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Fiddling sweetheart a master on stage

Seven hundred fans, young and old, jammed into Red Deer’s Memorial Centre to see Canada’s fiddling sweetheart, Natalie MacMaster.

And from their exuberant response, a full 600 of them must have been ex-pat Nova Scotians.

“Anyone else here from Cape Breton?” asked MacMaster, prompting loud whoops from the crowd at Friday night’s concert. The place names shouted out included New Waterford, Baddeck, Glace Bay, Chéticamp, Iona, and Inverness,

MacMaster is from the rural community of Troy, N.S., where the age-old Celtic fiddling tradition still thrives at house parties and community dances.

She invited the Memorial Centre audience to pretend they were at a house party as they listened to her and her remarkably talented four-piece band.

“I don’t have kitchen parties, I have living room parties at my house,” she said — “although, you’d still have to come in through the kitchen.”

Fans didn’t have to strain their imaginations much as MacMaster and her supporting musicians provided a casual, yet high energy evening of traditional instrumental music that was transplanted from the Scottish Highlands to the eastern coast of Canada.

To add to the spontaneity, there was no set list for Friday’s concert. The 40-year-old fiddler apparently prefers to wing it, playing a different show every night.

Red Deer’s concert started with MacMaster playing a foot-stomping, rollicking reel, accented by the trill of the flute, played by another Cape Bretoner, Matt MacIssac.

MacIsaac later astounded us by playing two flutes in two different ranges at the same time — you almost had to see it to believe it.

A lovely reflective piano intro, performed by MacMaster’s Troy neighbour, Mac Morin, laid the framework for a quiet melody, which gradually gained more momentum and a new country feel — especially when Saskatchewan musician Shane Hendrickson jumped in with the electric bass guitar.

Percussionist Eric Breton, from Montreal was to compliment many of MacMaster’s fiddle tunes with interesting and unusual sound effects, including bongos, castanets and a wooden box with a playable lid.

The way he coaxed different sounds out of these simple instruments wowed the audience.

“You guys are great! What a nice, bubbly crowd,” said MacMaster, who’s touring with her eight-month-old baby. She explained her supportive husband, Donnell Leahy of the band Leahy, is home with their other four children.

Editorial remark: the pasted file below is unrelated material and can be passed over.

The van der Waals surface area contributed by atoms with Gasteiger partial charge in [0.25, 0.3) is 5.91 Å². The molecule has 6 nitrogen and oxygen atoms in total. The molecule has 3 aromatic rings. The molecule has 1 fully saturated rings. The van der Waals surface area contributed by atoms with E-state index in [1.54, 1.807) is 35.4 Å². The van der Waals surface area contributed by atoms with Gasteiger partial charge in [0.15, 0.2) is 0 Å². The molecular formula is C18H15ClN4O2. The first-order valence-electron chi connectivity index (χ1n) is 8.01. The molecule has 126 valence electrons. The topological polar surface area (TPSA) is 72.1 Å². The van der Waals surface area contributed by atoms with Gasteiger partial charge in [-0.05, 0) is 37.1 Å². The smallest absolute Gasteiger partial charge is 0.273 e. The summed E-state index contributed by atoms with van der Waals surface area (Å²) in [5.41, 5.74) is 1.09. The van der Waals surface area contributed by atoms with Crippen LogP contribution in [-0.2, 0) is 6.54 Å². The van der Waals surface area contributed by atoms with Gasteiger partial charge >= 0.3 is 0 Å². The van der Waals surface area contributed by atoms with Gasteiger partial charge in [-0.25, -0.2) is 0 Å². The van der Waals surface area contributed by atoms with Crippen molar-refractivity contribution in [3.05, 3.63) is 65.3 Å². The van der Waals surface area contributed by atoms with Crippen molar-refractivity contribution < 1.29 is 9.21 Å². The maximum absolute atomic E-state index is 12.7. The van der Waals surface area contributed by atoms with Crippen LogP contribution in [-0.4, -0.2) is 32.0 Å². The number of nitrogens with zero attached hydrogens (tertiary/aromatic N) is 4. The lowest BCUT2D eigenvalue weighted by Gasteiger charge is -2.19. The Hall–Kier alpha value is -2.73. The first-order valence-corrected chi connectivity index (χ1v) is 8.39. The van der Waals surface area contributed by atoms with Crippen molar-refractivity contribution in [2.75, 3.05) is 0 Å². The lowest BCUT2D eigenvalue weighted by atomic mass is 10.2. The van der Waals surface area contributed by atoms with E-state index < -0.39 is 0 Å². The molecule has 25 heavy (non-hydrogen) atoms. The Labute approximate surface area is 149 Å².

“I’m wearing lipstick and sparkles. It’s almost like a day at the spa!” joked the mom-of-five, before demonstrating that she can still do a mean step dance — while playing lightning-fast fiddle.

MacMaster pulled off some jaw-dropping footwork. But she also hammed it up by doing Michael Jackson’s moonwalk, and twirled her leg like Charlie Chaplin’s cane.

Not to be upstaged by his neighbour, Morin, who had earlier played an emotional piano solo, also did some impressive step dancing, all while holding on to the bottom of his tie to keep it from flopping around.

When a lady in the audience shouted for him to take off the tie, Moran did one better and took off his whole dress shirt and belt, strewing them across the stage.

“You’re getting a little peek at what we have to put up with,” said MacMaster, with a mock-weary chuckle.

She later got the crowd clapping during an infectious fiddling jig, accompanied by flute and banjo.

As well, she played a stirring Celtic song, which her grandma loved, while joined by MacIsaac on bagpipes. It was reminiscent of a Riverdance melody.

But perhaps the most affecting moment came in the second half of the concert when MacMaster and Morin jointly played Professor Blackie, written for Scottish scholar John Stuart Blackie, who died in 1895.

The tune was so stirring and wistful it made me wish that MacMaster had varied the pacing more often.

But the crowd really enjoyed her lively, toe-tapping numbers, including Hull’s Reel, written by the late John Morris Rankin, and the jaunty Calgary melody, Fly in the Pudding.

MacMaster proved her previous assertion (made in an interview) that a fiddle tune is a fiddle tune.

“Even I can hardly tell them apart sometimes . . . The key is in how you play it.”

Whether her delivery is purposely tongue-in-cheek or she puts her whole soul into the music, MacMaster is a highly engaging performer who’s probably loved as much for her down-to-earth stage presence as her impeccable fiddling.



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